Again, no reaction. I bit my lip to keep from giggling and watched as he casually dipped into his salsa. “Honey, doesn’t that worry you? An incision? Stitches?”

He shook his head and shrugged. “Oh well, whatever.”

Like I said, he’s one tough Husky. I grow faint when tweezing my eyebrows. If I ever show up at your party with a uni-brow, you’ll know why.

People put a lot of pressure on Valentine’s Day, determined to exchange the perfect gift and sentimental card that expresses their love. Same goes for the scrutiny placed on marriage.

Marriage can be overrated, especially when people don’t respect the promises they jointly make. Actions speak louder than signatures on any old marriage certificate, no matter how much dust has built up over the years.
I’m a firm believer that love is demonstrated by how couples share their lives. It’s the day-to-day challenges they conquer and the effort they make to protect each other.

During an occasional trying moment, I hear Paul mutter: “I shoulda taken a wrong turn on the way to the church.”

“No way,” I quickly reply. “Who’d be here to brag about you, you big stud. Now go eat your kibble.”

Either I still love him, or I really need to get a dog. 

Happy Valentine’s Day, honey.

Audio music “Blue Creek Trail”
by
Dan Lebowitz

Good Intentions, Bad Gifts

Shannon Kernaghan Good-Intentions-bad-gifts-400-2 Good Intentions, Bad Gifts Culture Gifts Lifestyle Memoir Memories Xmas

What’s the worst gift you ever received? Is it hard for everyone to open a bad Christmas gift and pretend to be excited? I’ll never win an Oscar for acting because the moment I unwrap a bad gift, my facial features alter. As I try to smile, a smirk tugs down the corners of my mouth. My pleasant “Oh, how lovely!” sounds hollow and now everyone in the room is watching!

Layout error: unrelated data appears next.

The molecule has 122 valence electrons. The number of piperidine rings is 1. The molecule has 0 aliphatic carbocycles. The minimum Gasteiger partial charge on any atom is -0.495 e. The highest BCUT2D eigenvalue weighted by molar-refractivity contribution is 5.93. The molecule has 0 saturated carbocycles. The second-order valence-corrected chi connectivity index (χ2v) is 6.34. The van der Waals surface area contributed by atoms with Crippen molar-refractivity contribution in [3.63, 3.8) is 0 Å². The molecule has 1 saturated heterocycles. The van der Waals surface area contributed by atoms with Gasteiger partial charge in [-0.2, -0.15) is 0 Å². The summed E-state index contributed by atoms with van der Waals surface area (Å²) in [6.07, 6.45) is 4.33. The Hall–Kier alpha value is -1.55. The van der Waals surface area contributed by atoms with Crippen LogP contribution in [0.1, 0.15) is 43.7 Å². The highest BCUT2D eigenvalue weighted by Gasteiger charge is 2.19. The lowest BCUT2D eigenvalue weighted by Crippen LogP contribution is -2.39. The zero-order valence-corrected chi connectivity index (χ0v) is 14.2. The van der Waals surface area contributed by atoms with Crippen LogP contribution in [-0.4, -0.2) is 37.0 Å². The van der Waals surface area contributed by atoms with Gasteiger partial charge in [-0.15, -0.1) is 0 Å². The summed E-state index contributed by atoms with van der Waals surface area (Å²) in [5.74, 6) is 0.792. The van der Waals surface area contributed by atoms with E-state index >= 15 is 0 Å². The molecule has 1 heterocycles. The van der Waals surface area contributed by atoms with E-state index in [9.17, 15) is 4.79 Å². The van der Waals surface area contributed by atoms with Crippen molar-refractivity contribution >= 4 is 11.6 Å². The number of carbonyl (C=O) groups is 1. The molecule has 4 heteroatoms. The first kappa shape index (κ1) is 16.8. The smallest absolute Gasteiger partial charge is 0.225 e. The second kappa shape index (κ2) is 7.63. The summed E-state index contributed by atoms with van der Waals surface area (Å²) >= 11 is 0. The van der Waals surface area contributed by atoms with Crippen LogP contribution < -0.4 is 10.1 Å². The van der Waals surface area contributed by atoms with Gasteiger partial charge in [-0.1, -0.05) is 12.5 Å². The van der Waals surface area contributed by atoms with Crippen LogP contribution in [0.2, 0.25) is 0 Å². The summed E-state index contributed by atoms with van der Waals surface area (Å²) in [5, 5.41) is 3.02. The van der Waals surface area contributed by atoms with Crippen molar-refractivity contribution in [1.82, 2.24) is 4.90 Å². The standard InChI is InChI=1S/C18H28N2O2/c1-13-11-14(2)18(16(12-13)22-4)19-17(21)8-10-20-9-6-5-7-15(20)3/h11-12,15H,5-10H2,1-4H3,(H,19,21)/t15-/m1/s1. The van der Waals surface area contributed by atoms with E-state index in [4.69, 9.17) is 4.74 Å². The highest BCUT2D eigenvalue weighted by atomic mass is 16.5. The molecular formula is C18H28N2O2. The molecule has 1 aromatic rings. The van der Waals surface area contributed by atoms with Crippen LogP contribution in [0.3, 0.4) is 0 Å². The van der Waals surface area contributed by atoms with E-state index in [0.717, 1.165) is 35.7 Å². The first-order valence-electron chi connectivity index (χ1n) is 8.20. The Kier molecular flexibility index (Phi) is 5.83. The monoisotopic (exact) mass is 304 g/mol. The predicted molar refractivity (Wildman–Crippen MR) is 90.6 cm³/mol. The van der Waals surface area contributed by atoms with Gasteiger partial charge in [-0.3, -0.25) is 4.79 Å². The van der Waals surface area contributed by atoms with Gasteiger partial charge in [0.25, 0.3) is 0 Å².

What defines a bad gift? You tell me. When I was in my twenties, my mother-in-law gave me big beige underwear (‘old-lady panties’ according to my husband) three Christmases in a row. Each year it was the same thing; after Xmas I’d trade in the 6-pack for something sexy.

After years of nervous anticipation during tense moments around the tree, I’ve devised a few logical suggestions to sail us through the giving and receiving:

1) Avoid buying the ‘practical’ gift. An ear and nose hair trimmer is the ideal choice for Uncle Louie, but he didn’t know he had a hair issue until you came along;

2) If you’re bold/foolish/uncaring enough to pawn off a previous bad gift, remove all evidence. My friend received a present from her aunt, a glass punch bowl with 12 cups. When she broke down the box for recycling, she discovered a gift tag addressed TO the aunt from someone else. FYI my friend doesn’t have a dozen friends to share punch, so this gift was both recycled and kind of sad;

3) Before the dreaded day, I mean Christmas, do some practicing: “Thank you, how kind, it’s just what I always wanted” in front of the bathroom mirror. Do you look sincere? If you can’t fool yourself, you won’t fool your holiday crowd;

4) Reserve comment UNTIL you’ve unwrapped the inside tissue. Just because there’s a picture of a can opener on the box doesn’t mean there’s a can opener inside. It could be a diamond tennis bracelet and here you’ve already gone and gasped, “How wonderful, I really need a can opener!” Chances are, if you already own two can openers, it’ll be a third;

5) Apply a generous coating of lip balm before the festivities begin. When your mouth dries at the sight of a poorly knit sweater in a shade of orange not found on nature’s palette, the extra lubrication will prevent your lips from sticking to your teeth;

6) At the first sight of a bad gift, visualize a favorite day at the beach. If that doesn’t make you smile when you open the gift certificate for an hour of electrolysis, nothing will. (Now you know how Uncle Louie feels);

7) And finally, suggest that next Christmas be gift-free for adults. Why put ourselves through this stress year after year? Wait a minute . . .  who says I haven’t given MY share of bad gifts? My mother had a suspiciously cheerful voice when she opened my childhood creations of melted crayon-covered jars and Popsicle stick pen holders. So much glitter . . . the horror.

Forget the angst of receiving bad gifts. Now I’m too paranoid to shop. HAPPY HOLIDAYS!

Audio story backing track
“Clouds”
by Huma Huma.